The latest on the Trump impeachment inquiry
Senate Intelligence Chairman Richard Burr predicted the Senate impeachment trial will last for “six to eight weeks.”
Burr added that he doesn’t think much will be learned from the upcoming public hearings this week in front of the House Intelligence Committee since most of transcripts of the testimonies have already been made public.
The North Carolina Republican made those comments during a conversation at Wake Forest University on Monday, with Democratic Sen. Mark Warner, the vice chair of the Senate Intelligence Committee.
Burr, a Wake Forest alum, said he’s been through impeachment before and “nobody wins.”
“No party wins. The American people don’t win," he said.
Burr would not comment on the outcome of impeachment proceedings due to the “likelihood” that he will be a juror in an impeachment trial, but he described the trial process to a crowd in an auditorium at Wake Forest.
“The day the [Senate] takes it up, we go into session six days a week from 12:30 p.m. until 6:30 p.m.,” he said.
Democratic Rep. Mike Quigley pushed back at Republican claims that diplomat Bill Taylor has second- and third-hand knowledge, telling CNN that Taylor’s earlier testimony was “clear" and "convincing."
He added that he doesn't think there is "anyone better than Bill Taylor with a bird's-eye view" of the Ukraine controversy.
Taylor is scheduled to testify tomorrow in the first public hearing in the impeachment inquiry.
Republicans leaving a mock session spoke to reporters about what they expect tomorrow when public hearings begin in the impeachment inquiry.
Rep. Scott Perry said today's meeting was “to make sure we all kind of know what’s at play here." He said part of the discussion was focused on witnesses.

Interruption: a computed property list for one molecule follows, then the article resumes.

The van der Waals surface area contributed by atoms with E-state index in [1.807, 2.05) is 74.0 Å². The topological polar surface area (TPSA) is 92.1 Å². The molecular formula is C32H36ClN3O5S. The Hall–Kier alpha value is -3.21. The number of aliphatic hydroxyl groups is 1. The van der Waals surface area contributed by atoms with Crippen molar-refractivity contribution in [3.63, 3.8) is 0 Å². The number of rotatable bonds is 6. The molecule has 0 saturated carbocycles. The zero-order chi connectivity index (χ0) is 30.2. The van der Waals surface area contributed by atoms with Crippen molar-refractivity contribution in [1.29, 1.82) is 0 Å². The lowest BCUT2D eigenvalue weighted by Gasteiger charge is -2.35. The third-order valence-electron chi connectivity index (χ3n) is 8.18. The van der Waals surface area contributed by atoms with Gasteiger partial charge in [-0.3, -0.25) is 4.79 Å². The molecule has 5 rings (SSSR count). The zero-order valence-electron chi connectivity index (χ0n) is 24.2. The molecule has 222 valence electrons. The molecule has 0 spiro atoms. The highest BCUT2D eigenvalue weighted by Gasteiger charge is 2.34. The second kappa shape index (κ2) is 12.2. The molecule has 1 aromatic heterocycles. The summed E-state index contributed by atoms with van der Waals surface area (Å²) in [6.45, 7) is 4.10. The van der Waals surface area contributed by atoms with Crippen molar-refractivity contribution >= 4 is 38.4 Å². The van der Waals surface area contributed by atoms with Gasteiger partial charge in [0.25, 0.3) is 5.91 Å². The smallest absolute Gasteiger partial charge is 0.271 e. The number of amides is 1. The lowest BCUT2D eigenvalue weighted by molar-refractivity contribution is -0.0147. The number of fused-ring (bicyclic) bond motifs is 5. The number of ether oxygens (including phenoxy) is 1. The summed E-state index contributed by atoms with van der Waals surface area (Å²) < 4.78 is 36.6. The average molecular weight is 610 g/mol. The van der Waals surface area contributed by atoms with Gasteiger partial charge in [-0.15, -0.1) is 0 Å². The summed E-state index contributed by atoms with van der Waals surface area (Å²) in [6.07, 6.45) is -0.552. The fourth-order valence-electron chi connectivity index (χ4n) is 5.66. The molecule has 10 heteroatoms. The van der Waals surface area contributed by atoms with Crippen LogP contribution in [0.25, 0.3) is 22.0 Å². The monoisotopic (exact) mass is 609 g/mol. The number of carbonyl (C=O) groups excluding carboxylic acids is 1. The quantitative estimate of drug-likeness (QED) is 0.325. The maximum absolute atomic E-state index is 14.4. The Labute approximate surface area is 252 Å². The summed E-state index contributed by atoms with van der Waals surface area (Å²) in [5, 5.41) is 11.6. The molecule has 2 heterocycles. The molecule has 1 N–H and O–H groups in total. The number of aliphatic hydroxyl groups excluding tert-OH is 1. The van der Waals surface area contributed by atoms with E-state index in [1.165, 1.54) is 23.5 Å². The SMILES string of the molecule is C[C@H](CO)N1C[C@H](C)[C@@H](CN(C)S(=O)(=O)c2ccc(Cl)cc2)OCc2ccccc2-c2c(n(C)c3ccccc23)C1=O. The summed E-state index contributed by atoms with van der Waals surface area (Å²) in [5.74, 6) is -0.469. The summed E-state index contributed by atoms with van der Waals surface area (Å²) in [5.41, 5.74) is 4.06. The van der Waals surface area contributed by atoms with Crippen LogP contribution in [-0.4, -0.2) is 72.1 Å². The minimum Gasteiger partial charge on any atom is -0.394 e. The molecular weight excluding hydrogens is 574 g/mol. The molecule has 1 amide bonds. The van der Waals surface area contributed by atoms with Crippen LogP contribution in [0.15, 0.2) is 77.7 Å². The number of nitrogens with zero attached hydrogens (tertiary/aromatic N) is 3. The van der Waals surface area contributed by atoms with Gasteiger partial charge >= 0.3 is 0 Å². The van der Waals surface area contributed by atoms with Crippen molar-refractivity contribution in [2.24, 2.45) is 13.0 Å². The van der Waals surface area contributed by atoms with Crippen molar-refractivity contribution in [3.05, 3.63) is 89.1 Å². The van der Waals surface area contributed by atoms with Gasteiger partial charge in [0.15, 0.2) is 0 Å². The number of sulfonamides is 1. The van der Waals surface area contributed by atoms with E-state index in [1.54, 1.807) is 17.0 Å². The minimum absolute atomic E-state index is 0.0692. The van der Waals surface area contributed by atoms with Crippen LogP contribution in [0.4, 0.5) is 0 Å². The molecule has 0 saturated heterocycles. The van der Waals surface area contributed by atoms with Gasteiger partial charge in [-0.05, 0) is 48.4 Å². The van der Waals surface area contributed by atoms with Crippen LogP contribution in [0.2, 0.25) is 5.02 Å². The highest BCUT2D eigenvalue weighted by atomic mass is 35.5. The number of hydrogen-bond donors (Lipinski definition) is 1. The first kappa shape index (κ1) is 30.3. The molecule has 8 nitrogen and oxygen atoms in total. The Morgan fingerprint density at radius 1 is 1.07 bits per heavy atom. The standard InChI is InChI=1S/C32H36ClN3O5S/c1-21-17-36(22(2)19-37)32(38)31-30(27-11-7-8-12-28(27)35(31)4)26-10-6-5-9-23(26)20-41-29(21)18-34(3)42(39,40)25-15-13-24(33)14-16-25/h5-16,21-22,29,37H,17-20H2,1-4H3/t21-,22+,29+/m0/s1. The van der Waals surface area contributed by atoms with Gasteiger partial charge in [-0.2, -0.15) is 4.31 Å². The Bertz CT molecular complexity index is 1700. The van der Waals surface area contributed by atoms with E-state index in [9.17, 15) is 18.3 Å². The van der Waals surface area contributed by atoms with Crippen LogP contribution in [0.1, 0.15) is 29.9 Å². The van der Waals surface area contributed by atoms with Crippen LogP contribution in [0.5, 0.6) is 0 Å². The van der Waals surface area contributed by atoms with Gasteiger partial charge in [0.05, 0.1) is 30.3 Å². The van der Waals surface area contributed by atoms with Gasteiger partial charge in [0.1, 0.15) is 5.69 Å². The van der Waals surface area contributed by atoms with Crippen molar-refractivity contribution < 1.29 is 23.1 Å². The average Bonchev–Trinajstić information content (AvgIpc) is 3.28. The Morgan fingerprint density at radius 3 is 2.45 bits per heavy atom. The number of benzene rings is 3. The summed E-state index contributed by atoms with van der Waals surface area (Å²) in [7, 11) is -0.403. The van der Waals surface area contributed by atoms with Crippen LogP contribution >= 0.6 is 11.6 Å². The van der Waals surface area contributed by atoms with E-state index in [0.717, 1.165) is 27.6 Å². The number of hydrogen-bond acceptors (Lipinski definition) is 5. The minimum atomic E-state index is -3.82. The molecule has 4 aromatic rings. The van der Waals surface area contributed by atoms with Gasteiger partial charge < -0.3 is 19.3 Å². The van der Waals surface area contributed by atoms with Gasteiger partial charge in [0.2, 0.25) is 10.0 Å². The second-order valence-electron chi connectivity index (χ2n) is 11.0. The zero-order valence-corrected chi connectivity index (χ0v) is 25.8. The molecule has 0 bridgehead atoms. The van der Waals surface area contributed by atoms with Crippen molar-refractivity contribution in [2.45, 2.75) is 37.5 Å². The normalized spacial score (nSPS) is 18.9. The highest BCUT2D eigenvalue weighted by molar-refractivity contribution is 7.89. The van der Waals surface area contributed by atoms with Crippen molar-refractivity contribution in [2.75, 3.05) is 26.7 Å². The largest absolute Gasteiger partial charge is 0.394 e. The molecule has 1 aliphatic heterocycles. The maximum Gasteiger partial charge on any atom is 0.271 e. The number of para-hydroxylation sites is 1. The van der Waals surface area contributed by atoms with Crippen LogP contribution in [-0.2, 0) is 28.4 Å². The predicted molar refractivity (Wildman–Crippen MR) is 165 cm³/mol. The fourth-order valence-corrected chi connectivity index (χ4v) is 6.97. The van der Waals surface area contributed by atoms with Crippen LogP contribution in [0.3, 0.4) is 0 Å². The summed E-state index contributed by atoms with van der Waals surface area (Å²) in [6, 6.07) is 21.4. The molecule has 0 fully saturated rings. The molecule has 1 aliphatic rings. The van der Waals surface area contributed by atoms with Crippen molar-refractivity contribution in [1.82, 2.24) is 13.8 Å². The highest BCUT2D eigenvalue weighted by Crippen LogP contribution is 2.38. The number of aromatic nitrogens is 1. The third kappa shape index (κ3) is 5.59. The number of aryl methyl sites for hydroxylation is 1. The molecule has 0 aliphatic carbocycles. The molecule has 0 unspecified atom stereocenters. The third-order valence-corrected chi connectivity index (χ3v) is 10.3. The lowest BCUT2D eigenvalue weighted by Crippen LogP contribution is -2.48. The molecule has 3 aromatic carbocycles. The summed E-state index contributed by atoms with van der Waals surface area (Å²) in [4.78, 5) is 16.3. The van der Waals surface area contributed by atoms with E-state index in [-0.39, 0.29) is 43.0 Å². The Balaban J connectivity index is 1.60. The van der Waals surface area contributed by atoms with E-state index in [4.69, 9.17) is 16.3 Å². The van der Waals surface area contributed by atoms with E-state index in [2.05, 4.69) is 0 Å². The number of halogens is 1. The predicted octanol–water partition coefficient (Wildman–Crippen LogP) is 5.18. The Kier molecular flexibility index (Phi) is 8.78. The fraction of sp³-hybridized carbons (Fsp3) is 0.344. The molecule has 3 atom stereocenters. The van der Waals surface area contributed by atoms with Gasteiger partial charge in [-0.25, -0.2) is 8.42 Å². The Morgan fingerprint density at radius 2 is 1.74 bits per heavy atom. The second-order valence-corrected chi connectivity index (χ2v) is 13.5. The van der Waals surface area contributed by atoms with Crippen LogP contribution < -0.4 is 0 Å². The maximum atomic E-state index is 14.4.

"Once again, for instance, we’ve requested witnesses. We haven’t been informed what witnesses we're going to be able to have, so how do you have these proceedings without being able to mount a defense? So that’s a part of the discussion of course — a big part of that discussion," Perry said.
House Minority Whip Steve Scalise said “we just want to make sure the facts get out” when leaving the meeting. Scalise, a close ally of President Trump, said the President knows “he did nothing wrong.”
Many of the members in the meeting are on the House Intelligence Committee, but other Republican members and leadership were also in attendance.
More details on tomorrow's hearing: Diplomats George Kent and Bill Taylor will testify tomorrow in the first public hearing in the impeachment inquiry. The hearing, which will start at about 10 a.m. ET, will be held in the largest room in the House of Representatives. Chairman Adam Schiff and ranking member Devin Nunes (or their designated committee employees) will get up to 45 minutes each. They are the only two authorized to ask questions during this round. Following this extended questioning, there will be 5-minute rounds of questioning alternating between Republican and Democratic members.
House GOP Whip Steve Scalise would not answer directly when asked if he thinks top diplomat Bill Taylor is a credible witness.
He went on to attack House Intelligence Committee Chairman Adam Schiff. When asked again about Taylor, Scalise said there was nothing wrong with President Trump's call with Ukraine President Volodymyr Zelensky.
“The bottom line is the only two people who are at the heart of this are President Trump and President Zelensky — so what other people think about a conversation is really secondary to the fact the two men ... in the conversation said it was a good call," Scalise said.
What's this all about: Taylor is scheduled to testify tomorrow in the first public hearing in the impeachment inquiry.